Eventually he had to get up because McGee might have been teasing him about it earlier but his ass really did hurt like the dickens. Tony hadn’t been on a horse since his eighth birthday party, when his mother had arranged for pony rides for him. It was also the final birthday party that he’d ever had, and the last birthday party that his mother had been alive for. A wave of sadness threatened to overcome him. He slunk back into the rest room and slammed the stall door shut and closed his eyes. Shit. He really had to get a grip on himself. He couldn’t go back out there to his teammates in this condition or they would absolutely tear him apart.

He focused on controlling his breathing, and relaxing his tensed muscles, and gradually his heart slowed down and he felt semi normal. He splashed cool water on his face and dried it with a paper towel, tweaking his hair in the bathroom mirror before he went back to the bullpen, smile firmly in place again. He took the teasing with an easy grin, teasing them right back, and forced himself to focus on work for the whole day, but when Gibbs let them go, he was the first one out of there, going right home. He had a small snack, changed into his clubbing clothes, and despite it being a work night, and went out, danced his troubles away, and went home with a man.

One of Tony DiNozzo’s secrets was the complicated nature of his sexuality. Sometimes, after some of the difficult days, he just needed someone to fuck him and use him, and just pound into him. A woman wouldn’t do. And today was one such day. Hell, every day since Jeanne had accused him of murder had been that kind of day. He hadn’t been able to fuck a woman since Jeanne and well, if sometimes the men he’d been picking up might have been a little rough with him and hurt him a little, that wasn’t too bad since he knew he deserved nothing less than pain for what he’d done to Jeanne.

That night, the man was younger than him, and gorgeous, and hung like a horse, which pleased Tony to no end. After a couple of mutually beneficial orgasms, Tony slinked back home and called Crispian at 0300, which was 0800 in London and Crispian had probably been at work for an hour or two by then. He winced, as his ass was hurting even more now, after the horseback riding and the subsequent rough fucking. He called Hubbard again after he was done speaking to Crispian, and they spoke at great length making final arrangements for everything to be delivered to him, and Tony was an emotional mess again after that.

He forced himself into the shower, napped for an hour, got up and showered again, and was back at his desk before the rest of the team appeared.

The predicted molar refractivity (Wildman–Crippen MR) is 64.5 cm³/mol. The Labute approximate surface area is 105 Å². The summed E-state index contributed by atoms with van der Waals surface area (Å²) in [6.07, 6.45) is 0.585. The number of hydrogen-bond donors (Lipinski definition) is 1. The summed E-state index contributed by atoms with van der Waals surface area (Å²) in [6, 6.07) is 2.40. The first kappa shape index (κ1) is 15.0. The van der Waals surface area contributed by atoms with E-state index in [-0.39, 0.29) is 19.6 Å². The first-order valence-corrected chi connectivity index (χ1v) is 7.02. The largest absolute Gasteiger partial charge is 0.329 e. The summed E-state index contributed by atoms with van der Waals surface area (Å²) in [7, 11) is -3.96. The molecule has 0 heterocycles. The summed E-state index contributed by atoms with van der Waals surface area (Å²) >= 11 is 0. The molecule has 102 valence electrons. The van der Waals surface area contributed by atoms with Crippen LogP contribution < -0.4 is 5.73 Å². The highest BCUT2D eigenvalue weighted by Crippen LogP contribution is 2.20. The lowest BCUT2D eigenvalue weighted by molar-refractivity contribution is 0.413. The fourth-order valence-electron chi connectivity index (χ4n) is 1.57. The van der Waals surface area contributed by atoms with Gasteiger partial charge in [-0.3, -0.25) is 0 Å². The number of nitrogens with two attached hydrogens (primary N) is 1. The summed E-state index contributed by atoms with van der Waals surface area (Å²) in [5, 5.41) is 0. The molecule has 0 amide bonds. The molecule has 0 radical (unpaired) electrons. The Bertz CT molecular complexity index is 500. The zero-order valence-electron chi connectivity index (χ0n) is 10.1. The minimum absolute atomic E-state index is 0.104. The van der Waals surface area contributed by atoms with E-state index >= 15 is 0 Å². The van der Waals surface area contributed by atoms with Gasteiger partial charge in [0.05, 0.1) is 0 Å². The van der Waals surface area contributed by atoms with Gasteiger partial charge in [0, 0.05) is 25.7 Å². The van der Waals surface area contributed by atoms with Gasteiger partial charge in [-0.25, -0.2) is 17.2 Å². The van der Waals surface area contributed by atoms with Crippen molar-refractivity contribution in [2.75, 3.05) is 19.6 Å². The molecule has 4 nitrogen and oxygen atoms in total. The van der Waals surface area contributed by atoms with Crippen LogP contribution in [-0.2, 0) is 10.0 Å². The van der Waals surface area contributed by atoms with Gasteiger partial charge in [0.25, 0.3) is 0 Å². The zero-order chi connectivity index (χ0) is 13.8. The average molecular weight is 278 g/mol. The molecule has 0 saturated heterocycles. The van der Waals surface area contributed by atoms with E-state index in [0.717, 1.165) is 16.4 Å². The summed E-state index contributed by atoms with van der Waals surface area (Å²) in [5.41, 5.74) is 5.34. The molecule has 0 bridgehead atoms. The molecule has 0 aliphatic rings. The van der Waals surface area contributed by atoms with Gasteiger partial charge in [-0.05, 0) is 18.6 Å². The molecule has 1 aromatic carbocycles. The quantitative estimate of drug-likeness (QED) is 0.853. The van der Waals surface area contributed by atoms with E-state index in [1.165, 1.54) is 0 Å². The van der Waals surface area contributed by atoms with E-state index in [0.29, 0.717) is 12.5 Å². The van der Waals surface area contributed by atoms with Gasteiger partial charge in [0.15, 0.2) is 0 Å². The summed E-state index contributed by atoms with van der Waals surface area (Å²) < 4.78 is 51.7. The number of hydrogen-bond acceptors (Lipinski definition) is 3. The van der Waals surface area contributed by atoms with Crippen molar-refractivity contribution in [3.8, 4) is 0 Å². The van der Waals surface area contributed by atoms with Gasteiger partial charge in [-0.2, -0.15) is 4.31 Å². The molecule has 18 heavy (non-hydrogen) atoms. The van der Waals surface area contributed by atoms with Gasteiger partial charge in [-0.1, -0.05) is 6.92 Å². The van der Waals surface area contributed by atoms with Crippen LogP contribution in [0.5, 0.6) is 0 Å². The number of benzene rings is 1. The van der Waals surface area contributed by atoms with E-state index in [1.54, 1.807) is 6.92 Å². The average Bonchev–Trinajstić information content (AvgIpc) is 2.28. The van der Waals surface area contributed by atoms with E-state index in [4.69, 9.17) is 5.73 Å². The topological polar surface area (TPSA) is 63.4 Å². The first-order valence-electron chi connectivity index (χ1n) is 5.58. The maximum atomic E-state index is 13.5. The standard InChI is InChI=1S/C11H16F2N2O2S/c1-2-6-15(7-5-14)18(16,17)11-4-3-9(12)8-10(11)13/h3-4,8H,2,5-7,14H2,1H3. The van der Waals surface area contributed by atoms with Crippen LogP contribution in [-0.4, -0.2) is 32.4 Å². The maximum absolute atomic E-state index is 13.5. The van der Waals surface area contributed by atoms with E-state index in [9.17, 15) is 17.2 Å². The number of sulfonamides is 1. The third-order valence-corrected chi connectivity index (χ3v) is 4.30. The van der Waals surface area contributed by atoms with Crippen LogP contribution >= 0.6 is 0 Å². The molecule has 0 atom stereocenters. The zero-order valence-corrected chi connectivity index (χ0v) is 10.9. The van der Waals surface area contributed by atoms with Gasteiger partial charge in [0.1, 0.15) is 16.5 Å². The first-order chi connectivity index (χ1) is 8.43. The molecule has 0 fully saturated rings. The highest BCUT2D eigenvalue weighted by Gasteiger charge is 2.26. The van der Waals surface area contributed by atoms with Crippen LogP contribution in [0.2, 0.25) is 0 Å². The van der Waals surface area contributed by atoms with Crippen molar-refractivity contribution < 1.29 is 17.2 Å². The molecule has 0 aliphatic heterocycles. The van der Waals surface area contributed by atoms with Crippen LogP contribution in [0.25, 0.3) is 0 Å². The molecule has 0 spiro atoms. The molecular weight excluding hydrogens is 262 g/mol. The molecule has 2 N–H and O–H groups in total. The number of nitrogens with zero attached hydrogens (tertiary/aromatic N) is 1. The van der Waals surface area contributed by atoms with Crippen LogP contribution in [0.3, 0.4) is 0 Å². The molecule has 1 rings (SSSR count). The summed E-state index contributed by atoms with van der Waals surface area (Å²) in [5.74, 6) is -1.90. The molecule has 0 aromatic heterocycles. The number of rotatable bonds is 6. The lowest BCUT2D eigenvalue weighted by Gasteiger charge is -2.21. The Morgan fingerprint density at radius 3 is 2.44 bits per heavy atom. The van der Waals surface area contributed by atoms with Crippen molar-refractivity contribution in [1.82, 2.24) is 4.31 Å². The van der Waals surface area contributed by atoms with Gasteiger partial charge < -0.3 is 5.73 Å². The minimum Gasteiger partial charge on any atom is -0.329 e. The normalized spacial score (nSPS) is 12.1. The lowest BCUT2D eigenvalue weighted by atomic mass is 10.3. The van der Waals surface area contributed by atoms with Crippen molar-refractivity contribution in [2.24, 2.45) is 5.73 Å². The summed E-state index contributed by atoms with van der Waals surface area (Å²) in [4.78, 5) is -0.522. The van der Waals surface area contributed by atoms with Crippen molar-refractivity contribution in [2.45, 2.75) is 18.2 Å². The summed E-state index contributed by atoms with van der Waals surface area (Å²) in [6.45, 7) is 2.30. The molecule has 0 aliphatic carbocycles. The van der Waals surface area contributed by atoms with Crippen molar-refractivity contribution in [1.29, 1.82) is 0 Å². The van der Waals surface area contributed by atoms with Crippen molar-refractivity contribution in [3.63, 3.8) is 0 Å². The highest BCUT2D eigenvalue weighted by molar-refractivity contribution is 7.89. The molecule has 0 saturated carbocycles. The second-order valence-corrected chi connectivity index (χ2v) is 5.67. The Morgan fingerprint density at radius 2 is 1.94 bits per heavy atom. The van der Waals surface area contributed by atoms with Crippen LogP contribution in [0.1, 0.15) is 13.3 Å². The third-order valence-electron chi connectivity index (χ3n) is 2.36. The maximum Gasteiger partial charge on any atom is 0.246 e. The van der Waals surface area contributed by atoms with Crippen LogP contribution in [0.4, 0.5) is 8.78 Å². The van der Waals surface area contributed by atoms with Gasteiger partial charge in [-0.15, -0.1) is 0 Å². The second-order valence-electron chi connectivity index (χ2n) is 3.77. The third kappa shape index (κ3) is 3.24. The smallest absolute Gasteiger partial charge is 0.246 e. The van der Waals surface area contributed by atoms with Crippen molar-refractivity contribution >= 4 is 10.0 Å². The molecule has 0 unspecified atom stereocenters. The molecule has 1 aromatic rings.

Gibbs couldn’t help himself. He kept watching his Senior Field Agent as he worked. Tony seemed distracted that day. Quieter than normal. He barely even responded to Ziva and McGee when they continued to tease him about owing money instead of inheriting money from his dead rich uncle, and Gibbs could see that the words were actually hurting him. There was a tightness in his lips, and the lack of the usual participation in the team banter made Gibbs wonder what the hell was going on. Had Tony really wanted the money that badly? Did he want to leave the team? Leave NCIS? Leave Gibbs?

That last thought rocked Gibbs. He’d been giving Tony a hard time, prodding him about what he would do, when he would quit his job once he got his hands on his uncle’s North Sea oil money. But with the news that Tony owed his cousin now, Gibbs knew he should settle himself down. Tony wasn’t going anywhere. He would need a job in order to facilitate the payback of the loan. But he’d always thought that Tony’s whole thing about money was just a front. That he didn’t really care about it. Not that much. Even though he did like his expensive clothes and whatnot. So was Tony that upset about not inheriting what he thought he would get? Or was Tony upset about something else? Because this behavior of his, this feeling of Tony deliberately putting distance between himself and his team, this was definitely Tony being upset and hiding it. And for the life of him, Gibbs couldn’t figure it out this time.

Sometimes not even Gibbs who was the person closest to Tony on the team, could figure out what it was the man kept in his head, his masks were so fucking good. It had intrigued Gibbs at first, and over the years, he knew that he had developed an unhealthy attachment to DiNozzo, with his beautiful eyes, bright smile and a self that was more hidden than out in the open. Tony only hinted at everything that he could be, with his sly wit and his coy looks, and that mouth that looked like it was meant for filthy things. Even all these years later, Gibbs knew that he’d barely scratched the surface and that Tony kept himself insanely private by being ridiculously public about his indiscretions. He hid himself right out in the open, which was a talent. As if he knew where all the shadows were and could insert the pieces of himself that he never wanted anyone to see into the dark spaces while shining a light as brightly as he could on other pieces of himself in order to deflect and hide everything else.